When Major League Baseball reached an agreement with its players union in late-March, it marked a significant victory for the MLBPA: All players would receive at least the same service time in 2020 that they earned the previous year, even if the season is cancelled as a result of the coronavirus pandemic.

Although paramount for star players such as Mookie Betts, J.T. Realmuto and Marcus Stroman, who are set to hit free agency for the first time after the 2020 season, it puts players still early in their careers in a precarious position.

In recent weeks, league officials have expressed optimism that some form of truncated MLB season will be played in 2020. The latest scenario reportedly being considered would separate the teams into three divisions with each club playing around 100 games before an expanded postseason tournament is held at neutral sites. According to USA TODAY, the target start date for the season under that plan is July 2.

If a season is played out, every win will mean more for contending teams that it ever has. When the Nationals stumbled to a 19-31 start to the 2019 campaign, they still had 112 regular-season games left to turn their season around. A team that gets off to a similar start to a 100-game schedule would already be halfway through its season.

As such, teams may be less inclined to give unproven rookies a shot at a starting job.


Before the coronavirus pandemic suspended spring training, one of the biggest storylines surrounding the Nationals was Carter Kieboom’s audition at third base. The natural shortstop played just 11 games in the big leagues last season but was expected to take over for the departed Anthony Rendon if he showed he was ready.

Kieboom’s spring debut was less-than-stellar. He picked up several errors in the field and went just 7-for-30 (.233) at the plate with no home runs and nine strikeouts. While spring training numbers are almost never the driving factor behind a managerial decision, Kieboom didn’t do much to change his narrative after struggling mightily during his short stint in the majors last year.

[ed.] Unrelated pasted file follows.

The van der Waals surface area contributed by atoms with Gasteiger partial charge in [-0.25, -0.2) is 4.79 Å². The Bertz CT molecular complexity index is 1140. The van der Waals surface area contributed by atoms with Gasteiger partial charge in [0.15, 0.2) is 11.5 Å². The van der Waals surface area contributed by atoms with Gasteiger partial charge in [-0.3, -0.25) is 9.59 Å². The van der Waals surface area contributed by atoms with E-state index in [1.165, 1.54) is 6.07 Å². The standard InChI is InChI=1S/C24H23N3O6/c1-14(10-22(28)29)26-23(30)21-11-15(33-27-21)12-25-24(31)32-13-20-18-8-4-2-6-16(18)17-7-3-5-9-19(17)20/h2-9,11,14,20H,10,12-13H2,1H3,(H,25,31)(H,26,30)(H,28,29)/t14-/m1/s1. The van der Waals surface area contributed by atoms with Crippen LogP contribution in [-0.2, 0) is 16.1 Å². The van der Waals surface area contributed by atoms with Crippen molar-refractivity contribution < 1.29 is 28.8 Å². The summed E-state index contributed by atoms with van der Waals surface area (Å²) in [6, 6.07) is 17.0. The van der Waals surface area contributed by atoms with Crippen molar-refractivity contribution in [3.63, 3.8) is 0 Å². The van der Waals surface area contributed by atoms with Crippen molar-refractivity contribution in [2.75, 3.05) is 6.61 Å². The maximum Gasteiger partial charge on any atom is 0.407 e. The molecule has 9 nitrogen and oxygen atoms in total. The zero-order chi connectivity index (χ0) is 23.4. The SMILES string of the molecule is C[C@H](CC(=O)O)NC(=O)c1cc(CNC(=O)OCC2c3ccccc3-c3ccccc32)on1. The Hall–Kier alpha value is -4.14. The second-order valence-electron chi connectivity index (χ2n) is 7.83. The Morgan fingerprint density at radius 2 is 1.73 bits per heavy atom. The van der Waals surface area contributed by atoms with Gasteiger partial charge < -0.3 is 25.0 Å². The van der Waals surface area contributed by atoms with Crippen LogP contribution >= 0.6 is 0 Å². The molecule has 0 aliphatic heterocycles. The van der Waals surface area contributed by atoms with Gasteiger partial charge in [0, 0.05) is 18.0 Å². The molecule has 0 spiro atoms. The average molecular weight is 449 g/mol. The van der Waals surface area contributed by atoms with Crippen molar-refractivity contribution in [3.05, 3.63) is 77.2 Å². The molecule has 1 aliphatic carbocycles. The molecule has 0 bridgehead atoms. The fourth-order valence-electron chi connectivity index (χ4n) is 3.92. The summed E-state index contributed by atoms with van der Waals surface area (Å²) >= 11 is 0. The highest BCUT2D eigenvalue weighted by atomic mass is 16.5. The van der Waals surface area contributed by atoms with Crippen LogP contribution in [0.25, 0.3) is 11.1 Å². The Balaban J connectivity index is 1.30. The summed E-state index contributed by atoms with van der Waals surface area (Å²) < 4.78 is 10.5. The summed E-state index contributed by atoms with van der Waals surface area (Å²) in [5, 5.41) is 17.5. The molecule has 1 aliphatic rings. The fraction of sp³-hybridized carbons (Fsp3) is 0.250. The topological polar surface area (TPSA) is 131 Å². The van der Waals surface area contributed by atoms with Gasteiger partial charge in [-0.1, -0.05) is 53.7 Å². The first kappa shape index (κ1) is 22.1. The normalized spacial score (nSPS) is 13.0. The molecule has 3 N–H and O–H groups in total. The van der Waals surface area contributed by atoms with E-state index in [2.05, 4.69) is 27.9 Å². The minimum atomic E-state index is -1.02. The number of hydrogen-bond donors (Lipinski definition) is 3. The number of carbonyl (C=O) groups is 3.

With Kieboom looking more like a wild card than a safe bet to perform, the Nationals may be inclined to keep him off the active roster to start the season. The margin for error is much smaller than it usually is, and the Nationals have a World Series title to defend. Luckily for them, they spent much of the offseason building up their infield depth, giving them plenty of options at third (highlighted by Howie Kendrick and Asdrúbal Cabrera) if Kieboom isn’t ready.


But even outside of Washington, many teams will face the decision of what to do with their rookies.

As players who spent 2019 in the minor leagues, top prospects would be subject to another year of team control if left off the active roster this season. If front offices consider a 100-game season to be an inhibitor of fluky streaks that could influence the playoff picture, they may not be inclined to bring those rookies up until they can play a full season in 2021.

Of course, there are some rookies who are expected to play an integral role on contending teams this year. Jesús Luzardo, the Oakland Athletics’ top pitching prospect, will take over one of the top spots in their rotation. Gavin Lux is slated to start at second base for the Los Angeles Dodgers after performing well last October.

But what about Los Angeles Angels outfielder Jo Adell? He’s shown all he can in the minors (.834 OPS across three levels last season) but is technically behind Brian Goodwin on the depth chart. Goodwin is slightly above league average at the plate, will that be enough to justify starting him over Adell all year?

There are cases like Kieboom’s and Adell’s across the league. But a lot of the answers to those questions depends on where those players would go if they are in fact left off the roster.

It hasn’t yet been determined whether there will be a minor-league season this year, as the small local teams make most of their revenue on ticket sales and gameday concessions. While MLB may be able to stay afloat by playing games without fans, there are no broadcast deals that would help supplant the lost income for minor-league teams.


So if a rookie is left off a team’s roster, he may not have anywhere to play other than something like his team’s spring training in order to further his development. Without the benefit of facing live competition in games, that may be a factor that could entice teams to call up those prospects. Still, the fate of the 2020 MiLB season is something to keep an eye on as that July 2 target date draws closer.

Kieboom may still be the Nationals’ long-term solution at third base. Even if he doesn’t make the Opening Day roster, the young infielder would only be an injury or two away from receiving an opportunity to earn an everyday job. But as the Nationals prepare for a season in which they hope to defend their first World Series title in franchise history, every win matters.

19-31 likely won’t cut it this time.

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